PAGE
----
For the next 12 years, until Frans Blom’s death in 1963, the Bloms shared a passion for expeditions in search of Mayan ruins. On these trips and sometimes as a paid jungle guide for others, Gertrude Blom continued photographing the Mayan people. She had little interest in the technical side of photography. Blom considered her camera a tool for documenting the people and culture of a rapidly changing place. Once a picture was taken, Blom often lost interest or forgot to develop prints.[16]

Mexico 1970-1993

In the early 1970s the direction of Blom’s life changed yet again. She had become increasingly disturbed by the systematic deforestation of La Selva Lacandona by loggers, immigrant settlers, the petroleum industry, and the Mexican government. Blom decided she must speak out, and thus became one of the first environmental activists of the twentieth century. On her own, she made lecture tours with slide shows of her documentary photographs, traveling in Mexico, the United States, Germany and Switzerland to raise awareness of the irreparable damage being done to the jungle. She wrote hundreds of articles in three different languages protesting Mexican policies. Blom appeared on Mexican television shows and lobbied Mexican government officials. In 1975, within the grounds of Na Bolom, she started El Vivero, a tree nursery which has distributed thousands of free trees for reforestation. In her essay The Jungle is Burning, Blom writes “If mankind continues abusing the planet as we are today, the effects in the near future will be far worse than the devastation that would be caused by any atomic bomb.”[17][18]

In 1983 Blom oversaw the first published collection of her photographs Gertrude Blom – Bearing Witness, a project sponsored by The Center for Documentary Studies, Duke University.[19] Reina de la Selva, a film of Blom’s life in which she appears, was made by Robert Cozens in 1989.[20]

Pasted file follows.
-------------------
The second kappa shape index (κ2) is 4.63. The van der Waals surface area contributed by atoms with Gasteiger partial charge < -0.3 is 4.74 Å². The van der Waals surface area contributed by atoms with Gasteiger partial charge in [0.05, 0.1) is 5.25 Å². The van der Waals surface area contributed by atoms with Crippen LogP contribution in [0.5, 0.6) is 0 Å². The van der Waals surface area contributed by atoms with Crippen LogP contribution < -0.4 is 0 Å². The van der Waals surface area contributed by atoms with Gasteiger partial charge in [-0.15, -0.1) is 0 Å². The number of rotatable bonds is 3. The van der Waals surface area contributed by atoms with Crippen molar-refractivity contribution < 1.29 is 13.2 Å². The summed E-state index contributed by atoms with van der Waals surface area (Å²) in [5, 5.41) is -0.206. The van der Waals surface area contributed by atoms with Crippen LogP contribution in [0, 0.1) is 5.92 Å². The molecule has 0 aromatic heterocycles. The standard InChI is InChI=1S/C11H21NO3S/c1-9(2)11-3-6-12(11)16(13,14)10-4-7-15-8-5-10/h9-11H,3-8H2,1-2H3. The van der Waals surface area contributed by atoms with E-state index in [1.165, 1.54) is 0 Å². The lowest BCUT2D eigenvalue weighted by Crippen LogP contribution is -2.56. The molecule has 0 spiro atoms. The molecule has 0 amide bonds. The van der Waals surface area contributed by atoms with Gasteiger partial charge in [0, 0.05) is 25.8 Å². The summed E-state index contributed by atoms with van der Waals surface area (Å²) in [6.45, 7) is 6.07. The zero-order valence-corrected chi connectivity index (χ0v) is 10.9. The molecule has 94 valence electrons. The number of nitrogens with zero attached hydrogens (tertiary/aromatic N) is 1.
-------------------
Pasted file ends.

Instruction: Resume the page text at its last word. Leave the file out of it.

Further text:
Blom died at age 92. She was buried next to Frans Blom in the municipal cemetery of San Cristobal de Las Casas. In 2011, the remains of Frans and Gertrude Blom were disinterred and transported to the jungle village of Naha, Chiapas where Blom had kept a jungle camp for many years. The Bloms were finally laid to rest according to their wishes, in La Selva Lacandona and near the grave of Chan K’in Viejo,[21] a Lacandon spiritual leader whom Blom considered her best friend.[22]


  1. ^ Date information sourced from Library of Congress Authorities data, via corresponding WorldCat Identities linked authority file (LAF). Retrieved on 2008-05-12.
  2. ^ The New York Times
  3. ^ Harris, Alex, and Margaret Sartor. Gertrude Blom Bearing Witness. Chapel Hill and London: The University of North Carolina Press. 1984. Print.
  4. ^ Harris and Sartor
  5. ^ Harris and Sartor
  6. ^ Harris and Sartor
  7. ^ Harris, Alex. Interview with Gertrude Blom, 1982. Recording.
  8. ^ Duby, Gertrude. Los Lacandones, Su Pasado y Su Presente. Biblioteca Enciclopedica Popular. Mexico City, 1944. Print.
  9. ^ Harris and Sartor
  10. ^ Blom, Frans and Gertrude Duby. La Selva Lacandona. Editorial Libros de Mexico. Mexico City, 1955-56. Print.
  11. ^ “Frans Blom”Dansk Biografisk Leksikon. Retrieved September 1, 2020.
  12. ^ Brunhouse, Robert L. Frans Blom, Maya Explorer. University of New Mexico Press. Albuquerque 1976. Print.
  13. ^ Harris and Sartor.
  14. ^ Interview with Blom
  15. ^ “Frans Blom”Na Bolom Cultural Association. Retrieved September 1, 2020.
  16. ^ Harris and Sartor
  17. ^ Harris and Sartor
  18. ^ “Gertrude Duby de Blom”Asociación Cultural Na Bolom. Retrieved September 1, 2020.
  19. ^ Harris and Sartor
  20. ^ San Rafael Films
  21. ^ Catchpole, Karen.”A Final Resting Place (finally).” Trans-Americas Journey. 5 June 2011. Accessed 16 June 2012. Blog.
  22. ^ Harris and Sartor